Thanks for your helpful info!
My motherboard has no removable chips. What kind of programming device would you
recommend for a cutting edge Intel server board? It's one of those 4" x 4"
boards with everything compacted into one giant iCore3 chip. I don't know that the
BIOS/UEFI functionality is built into that or other non-removable ICs elsewhere on the
board. And if I get an appropriate programming device can one easily / readily learn to
use it to read and write code? I'm familiar with basic programming concepts, having
worked with bash script, C, php, tcl, perl, html, et al. No knowledge of how to adapt
generic coreboot BIOS code to a specific motherboard. Is it a matter of telling it what
hardware to look for? I imagine there may be all kinds of board-specific devices and
functions that only an Intel designer or engineer would know about. And even if I
correctly port the code it seems I could still risk damaging the flash with a misstep of
using the programmer—is that right?
On February 22, 2014 at 5:31 AM, "Stefan Tauner"
On Fri, 21 Feb 2014 21:47:58 -0800
Hi, I am seeking an answer to an apparently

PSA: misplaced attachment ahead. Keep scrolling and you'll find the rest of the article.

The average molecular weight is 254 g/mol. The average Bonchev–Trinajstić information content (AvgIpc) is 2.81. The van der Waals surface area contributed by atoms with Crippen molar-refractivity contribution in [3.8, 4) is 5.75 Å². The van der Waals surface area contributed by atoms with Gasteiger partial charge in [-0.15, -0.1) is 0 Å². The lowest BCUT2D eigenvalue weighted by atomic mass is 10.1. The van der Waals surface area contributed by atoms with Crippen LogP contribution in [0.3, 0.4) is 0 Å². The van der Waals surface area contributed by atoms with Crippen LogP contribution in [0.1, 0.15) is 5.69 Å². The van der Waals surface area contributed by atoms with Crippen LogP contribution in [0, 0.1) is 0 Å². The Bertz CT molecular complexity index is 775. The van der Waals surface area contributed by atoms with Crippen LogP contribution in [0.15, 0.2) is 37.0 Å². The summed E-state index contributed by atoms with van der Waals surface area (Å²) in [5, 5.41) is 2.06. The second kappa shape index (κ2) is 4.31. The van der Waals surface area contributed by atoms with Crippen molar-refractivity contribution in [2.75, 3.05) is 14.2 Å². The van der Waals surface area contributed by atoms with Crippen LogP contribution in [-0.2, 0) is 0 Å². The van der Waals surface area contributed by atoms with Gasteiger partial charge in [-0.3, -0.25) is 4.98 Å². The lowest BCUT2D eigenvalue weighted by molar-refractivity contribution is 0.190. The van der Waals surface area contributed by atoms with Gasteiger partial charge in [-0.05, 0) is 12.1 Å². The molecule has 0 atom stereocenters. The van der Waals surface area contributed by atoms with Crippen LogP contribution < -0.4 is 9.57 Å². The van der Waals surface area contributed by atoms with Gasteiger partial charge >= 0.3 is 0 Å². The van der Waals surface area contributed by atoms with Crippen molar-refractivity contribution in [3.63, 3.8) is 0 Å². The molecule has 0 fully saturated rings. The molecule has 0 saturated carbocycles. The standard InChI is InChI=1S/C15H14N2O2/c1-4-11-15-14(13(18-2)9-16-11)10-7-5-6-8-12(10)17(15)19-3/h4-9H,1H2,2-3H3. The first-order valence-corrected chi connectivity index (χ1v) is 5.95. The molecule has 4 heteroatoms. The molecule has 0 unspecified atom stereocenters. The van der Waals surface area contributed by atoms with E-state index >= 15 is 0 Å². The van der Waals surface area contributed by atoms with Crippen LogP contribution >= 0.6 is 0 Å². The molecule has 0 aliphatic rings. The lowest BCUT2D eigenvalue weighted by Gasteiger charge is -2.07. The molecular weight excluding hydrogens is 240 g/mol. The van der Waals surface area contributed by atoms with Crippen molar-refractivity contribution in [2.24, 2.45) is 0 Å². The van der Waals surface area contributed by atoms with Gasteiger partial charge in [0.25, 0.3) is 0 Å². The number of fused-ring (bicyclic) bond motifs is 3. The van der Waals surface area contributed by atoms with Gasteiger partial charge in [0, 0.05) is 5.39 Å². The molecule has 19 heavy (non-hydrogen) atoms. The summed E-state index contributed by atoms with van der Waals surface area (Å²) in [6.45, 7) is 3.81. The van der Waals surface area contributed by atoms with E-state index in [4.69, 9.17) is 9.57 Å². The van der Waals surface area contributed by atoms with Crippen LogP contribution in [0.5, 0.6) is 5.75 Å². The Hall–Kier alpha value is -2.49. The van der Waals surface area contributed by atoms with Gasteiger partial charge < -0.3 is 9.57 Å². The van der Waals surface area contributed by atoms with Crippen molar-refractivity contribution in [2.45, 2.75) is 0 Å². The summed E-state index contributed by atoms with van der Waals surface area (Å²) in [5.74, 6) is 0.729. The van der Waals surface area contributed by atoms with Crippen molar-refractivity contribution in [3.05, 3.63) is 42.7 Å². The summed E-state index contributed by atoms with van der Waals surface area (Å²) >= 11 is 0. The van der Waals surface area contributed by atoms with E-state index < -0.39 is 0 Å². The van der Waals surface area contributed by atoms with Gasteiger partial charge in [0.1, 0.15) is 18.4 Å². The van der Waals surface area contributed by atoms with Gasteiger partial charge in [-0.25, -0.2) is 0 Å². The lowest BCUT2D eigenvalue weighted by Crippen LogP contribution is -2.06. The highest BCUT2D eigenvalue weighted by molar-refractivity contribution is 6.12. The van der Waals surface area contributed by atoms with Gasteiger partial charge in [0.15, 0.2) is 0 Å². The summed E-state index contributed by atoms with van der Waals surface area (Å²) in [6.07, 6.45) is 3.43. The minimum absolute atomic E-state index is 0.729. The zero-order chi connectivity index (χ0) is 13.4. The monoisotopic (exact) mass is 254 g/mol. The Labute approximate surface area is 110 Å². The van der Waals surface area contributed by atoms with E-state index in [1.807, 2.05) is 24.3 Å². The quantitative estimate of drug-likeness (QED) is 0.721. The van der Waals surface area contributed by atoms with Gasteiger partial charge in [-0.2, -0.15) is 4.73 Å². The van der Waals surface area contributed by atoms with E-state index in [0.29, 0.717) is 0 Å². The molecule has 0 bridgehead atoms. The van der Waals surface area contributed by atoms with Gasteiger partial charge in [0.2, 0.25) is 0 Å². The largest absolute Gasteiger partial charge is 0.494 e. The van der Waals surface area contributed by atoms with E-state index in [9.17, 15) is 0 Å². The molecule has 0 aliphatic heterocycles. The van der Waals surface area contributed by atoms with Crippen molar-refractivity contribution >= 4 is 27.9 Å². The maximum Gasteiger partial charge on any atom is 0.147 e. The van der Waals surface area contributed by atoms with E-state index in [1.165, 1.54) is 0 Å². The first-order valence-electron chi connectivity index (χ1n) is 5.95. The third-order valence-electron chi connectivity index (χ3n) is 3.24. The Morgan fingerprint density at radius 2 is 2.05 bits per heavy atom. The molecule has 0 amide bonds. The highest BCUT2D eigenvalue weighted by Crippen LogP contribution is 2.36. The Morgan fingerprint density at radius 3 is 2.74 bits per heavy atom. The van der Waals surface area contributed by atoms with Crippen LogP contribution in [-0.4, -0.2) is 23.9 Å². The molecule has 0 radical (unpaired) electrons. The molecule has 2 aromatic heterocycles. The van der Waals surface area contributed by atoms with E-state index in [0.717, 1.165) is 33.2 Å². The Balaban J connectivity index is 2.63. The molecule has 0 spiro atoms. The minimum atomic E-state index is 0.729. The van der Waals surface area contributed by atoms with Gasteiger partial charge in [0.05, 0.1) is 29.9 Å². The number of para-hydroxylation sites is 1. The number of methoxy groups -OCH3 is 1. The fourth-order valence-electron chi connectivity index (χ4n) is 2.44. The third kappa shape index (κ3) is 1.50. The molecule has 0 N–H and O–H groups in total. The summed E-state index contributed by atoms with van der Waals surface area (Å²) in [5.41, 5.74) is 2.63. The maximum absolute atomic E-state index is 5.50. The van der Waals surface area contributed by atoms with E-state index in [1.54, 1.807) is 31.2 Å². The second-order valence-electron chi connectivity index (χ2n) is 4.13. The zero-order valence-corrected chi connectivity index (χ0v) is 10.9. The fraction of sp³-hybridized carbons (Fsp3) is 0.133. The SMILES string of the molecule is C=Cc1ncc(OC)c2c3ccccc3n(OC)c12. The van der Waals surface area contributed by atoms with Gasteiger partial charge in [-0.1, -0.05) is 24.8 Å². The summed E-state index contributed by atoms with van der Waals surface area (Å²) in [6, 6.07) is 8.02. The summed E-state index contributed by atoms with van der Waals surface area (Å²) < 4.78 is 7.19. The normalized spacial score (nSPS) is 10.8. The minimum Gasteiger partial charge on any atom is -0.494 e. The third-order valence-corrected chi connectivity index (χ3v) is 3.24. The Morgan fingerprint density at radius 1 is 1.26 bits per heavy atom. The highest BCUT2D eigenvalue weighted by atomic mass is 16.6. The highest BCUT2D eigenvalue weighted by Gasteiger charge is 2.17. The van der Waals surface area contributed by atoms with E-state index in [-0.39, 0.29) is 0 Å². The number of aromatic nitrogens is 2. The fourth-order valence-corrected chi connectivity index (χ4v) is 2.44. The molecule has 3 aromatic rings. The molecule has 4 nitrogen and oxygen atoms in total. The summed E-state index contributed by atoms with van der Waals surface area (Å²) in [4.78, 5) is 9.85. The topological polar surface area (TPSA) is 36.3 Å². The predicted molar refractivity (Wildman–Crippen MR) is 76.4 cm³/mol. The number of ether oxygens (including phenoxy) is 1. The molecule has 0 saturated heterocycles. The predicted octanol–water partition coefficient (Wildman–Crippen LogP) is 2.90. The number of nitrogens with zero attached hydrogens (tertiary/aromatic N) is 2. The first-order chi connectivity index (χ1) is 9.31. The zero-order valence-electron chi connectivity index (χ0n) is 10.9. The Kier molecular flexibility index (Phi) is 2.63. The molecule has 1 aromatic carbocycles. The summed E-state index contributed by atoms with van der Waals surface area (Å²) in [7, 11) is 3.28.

If I install coreboot on my BIOS (UEFI motherboard) and the
computer fails to boot, can I reset the BIOS flash to its default
image? I've read about possibly changing jumper positions or
removing the BIOS battery, but I can't seem to establish if these
are sure-fire ways of restoring the original BIOS flash image.
I'd like to attempt to install coreboot on a motherboard that
doesn't appear to be coreboot-supported, but only if I know I can
completely undo this. Is the default BIOS flash image preserved
somewhere on a ROM chip or can it only be restored with special
equipment? I definitely do not want to end up with an unusable
simple answer: no.
The code in the flash chip does initialize the most basic
functions of a
mainboard. Without it there is no way to recover.
Also, coreboot needs to be ported to unsupported boards, it is not
generic enough to just be written to any board and just work (this
actually not coreboot's fault, but is a consequence of the hardware
design of x86 computers). If your flash chip is socketed, the
and cheapest way is to get a spare chip and to use hot-swapping...
usually getting an external programmer makes more sense.
Kind regards/Mit freundlichen Grüßen, Stefan Tauner